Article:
Trump, Kim confident but body language reveals nerves at first meeting

Gladys Abbott
June 12, 2018

President Donald Trump and North Korean leader Kim Jong-un converged on this island city-state Sunday ahead of one of the most unusual and highly anticipated summits in recent world history, a sit-down meant to settle a standoff over Pyongyang's nuclear arsenal.

"Past practices and prejudices were obstacles on our way forward, but we overcame all of them and are here today", Kim said. But he also patted the US president' arm, in an attempt to show control over the encounter.

North Korea maintains an atrocious human rights record that is inextricably linked to its weapons proliferation.

U.S. officials and the North Korean state news agency struck a hopeful tone as the meeting approached, while negotiators from both countries met privately in the last hours to iron out agreements, such as over the definition of denuclearisation and the terms under which Pyongyang might agree to dismantle its nuclear arsenal.

Political figures, including Democrats, wished Trump well in his quest for a workable nuclear deal with Kim.

The face-to-face meeting was "very, very good", the U.S. leader said after the talks.

President Moon Jae-in and his cabinet watched the start of the summit before their morning meeting at Cheong Wa Dae ("Blue House"), the South Korean news agency Yonhap reported.

There was another handshake as they sat down for their working lunch with top aides and an exchange of niceties across the table. One dispatch by the Korean Central News Agency said North Korea and the U.S. would exchange "wide-ranging and profound views" on establishing new relations, building a "permanent and durable peace-keeping mechanism", achieving denuclearization and "other issues of mutual concern, as required by the changed era".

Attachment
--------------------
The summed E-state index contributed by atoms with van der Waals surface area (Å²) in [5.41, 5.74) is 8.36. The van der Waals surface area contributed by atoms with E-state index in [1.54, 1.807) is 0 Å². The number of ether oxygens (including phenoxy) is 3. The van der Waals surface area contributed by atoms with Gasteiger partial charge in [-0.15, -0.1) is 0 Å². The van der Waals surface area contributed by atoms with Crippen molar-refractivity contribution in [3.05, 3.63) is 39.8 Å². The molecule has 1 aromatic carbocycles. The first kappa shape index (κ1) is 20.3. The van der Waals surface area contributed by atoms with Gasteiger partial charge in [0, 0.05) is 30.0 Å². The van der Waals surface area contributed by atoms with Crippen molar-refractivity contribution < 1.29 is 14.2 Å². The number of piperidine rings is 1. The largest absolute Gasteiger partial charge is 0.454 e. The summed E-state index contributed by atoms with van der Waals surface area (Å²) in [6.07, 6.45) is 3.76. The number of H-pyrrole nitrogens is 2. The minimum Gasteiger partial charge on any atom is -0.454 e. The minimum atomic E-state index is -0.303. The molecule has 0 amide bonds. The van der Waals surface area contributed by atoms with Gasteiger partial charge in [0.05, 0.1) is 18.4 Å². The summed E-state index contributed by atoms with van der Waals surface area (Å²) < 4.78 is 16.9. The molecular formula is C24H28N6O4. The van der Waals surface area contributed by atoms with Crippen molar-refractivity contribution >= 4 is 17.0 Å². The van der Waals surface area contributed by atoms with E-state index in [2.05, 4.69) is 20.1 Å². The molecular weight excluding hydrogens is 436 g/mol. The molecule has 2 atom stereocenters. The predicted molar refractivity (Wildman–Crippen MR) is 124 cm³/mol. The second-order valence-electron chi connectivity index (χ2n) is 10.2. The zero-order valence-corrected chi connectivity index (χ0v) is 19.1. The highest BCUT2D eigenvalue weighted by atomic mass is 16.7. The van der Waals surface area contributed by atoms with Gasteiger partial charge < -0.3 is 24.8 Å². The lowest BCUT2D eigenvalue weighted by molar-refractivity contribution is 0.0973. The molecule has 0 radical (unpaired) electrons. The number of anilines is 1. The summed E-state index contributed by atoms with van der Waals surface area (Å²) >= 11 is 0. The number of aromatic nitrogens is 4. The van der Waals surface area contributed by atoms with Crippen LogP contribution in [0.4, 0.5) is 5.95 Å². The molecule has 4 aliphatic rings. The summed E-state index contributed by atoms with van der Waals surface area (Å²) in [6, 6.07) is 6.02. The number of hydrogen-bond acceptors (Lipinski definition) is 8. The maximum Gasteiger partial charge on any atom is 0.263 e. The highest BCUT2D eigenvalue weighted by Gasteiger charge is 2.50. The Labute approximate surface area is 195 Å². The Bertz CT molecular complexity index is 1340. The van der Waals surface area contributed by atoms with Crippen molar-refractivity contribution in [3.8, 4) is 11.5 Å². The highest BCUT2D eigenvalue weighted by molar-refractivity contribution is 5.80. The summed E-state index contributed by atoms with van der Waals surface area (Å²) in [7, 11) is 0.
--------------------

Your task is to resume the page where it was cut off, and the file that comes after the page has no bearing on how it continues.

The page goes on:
North Korea's leader Kim Jong Un shakes hands with US President Donald Trump at the start of their historic US-North Korea summit at the Capella Hotel on Sentosa island in Singapore

Just hours after Kim Jong Un wrapped up a surprise evening sightseeing tour of Singapore on Monday, the North Korean newspaper Rodong Sinmun crammed its front page with photographs snapped of the reclusive leader.

North Korea granted such access as part of a Clinton-era diplomatic deal and agreed to freeze its nuclear material production.

With cameras of the world's press trained on them, Trump and Kim displayed an initial atmosphere of bonhomie. This contrasted with Kim, who had comparatively less to lose, having already scored a major win through Trump's agreement to meet him.

Kim reportedly spoke in English to greet Trump but the extent of his English skills is unknown.

Trump responded to that commentary Tuesday on Twitter, saying: "The fact that I am having a meeting is a major loss for the US, say the haters & losers".

Kim leaned to his left in a casual manner toward the US President. That could generate misunderstandings and a breakdown that risks armed conflict over North Korea's nuclear weapons.

"Bad idea", tweeted Paul Haenle, a former China director at the White House National Security Council in the Obama and George W. Bush administrations.

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